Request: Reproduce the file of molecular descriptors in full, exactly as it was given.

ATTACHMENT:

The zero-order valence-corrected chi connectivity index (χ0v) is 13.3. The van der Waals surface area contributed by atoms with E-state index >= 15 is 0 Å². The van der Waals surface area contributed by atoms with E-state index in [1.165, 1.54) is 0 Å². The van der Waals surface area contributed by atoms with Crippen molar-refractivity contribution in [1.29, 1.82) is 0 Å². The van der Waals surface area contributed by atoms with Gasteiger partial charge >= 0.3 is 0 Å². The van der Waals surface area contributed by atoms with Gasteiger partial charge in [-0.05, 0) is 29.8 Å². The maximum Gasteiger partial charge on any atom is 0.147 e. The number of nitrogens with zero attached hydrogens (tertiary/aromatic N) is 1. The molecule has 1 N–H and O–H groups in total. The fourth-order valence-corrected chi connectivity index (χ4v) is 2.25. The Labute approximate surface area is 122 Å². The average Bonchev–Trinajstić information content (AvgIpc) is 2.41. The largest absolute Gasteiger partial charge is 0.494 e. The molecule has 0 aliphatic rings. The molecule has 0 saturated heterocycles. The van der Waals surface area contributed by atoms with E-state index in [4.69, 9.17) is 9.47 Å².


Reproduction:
The zero-order valence-corrected chi connectivity index (χ0v) is 13.3. The van der Waals surface area contributed by atoms with E-state index >= 15 is 0 Å². The van der Waals surface area contributed by atoms with E-state index in [1.165, 1.54) is 0 Å². The van der Waals surface area contributed by atoms with Crippen molar-refractivity contribution in [1.29, 1.82) is 0 Å². The van der Waals surface area contributed by atoms with Gasteiger partial charge >= 0.3 is 0 Å². The van der Waals surface area contributed by atoms with Gasteiger partial charge in [-0.05, 0) is 29.8 Å². The maximum Gasteiger partial charge on any atom is 0.147 e. The number of nitrogens with zero attached hydrogens (tertiary/aromatic N) is 1. The molecule has 1 N–H and O–H groups in total. The fourth-order valence-corrected chi connectivity index (χ4v) is 2.25. The Labute approximate surface area is 122 Å². The average Bonchev–Trinajstić information content (AvgIpc) is 2.41. The largest absolute Gasteiger partial charge is 0.494 e. The molecule has 0 aliphatic rings. The molecule has 0 saturated heterocycles. The van der Waals surface area contributed by atoms with E-state index in [4.69, 9.17) is 9.47 Å².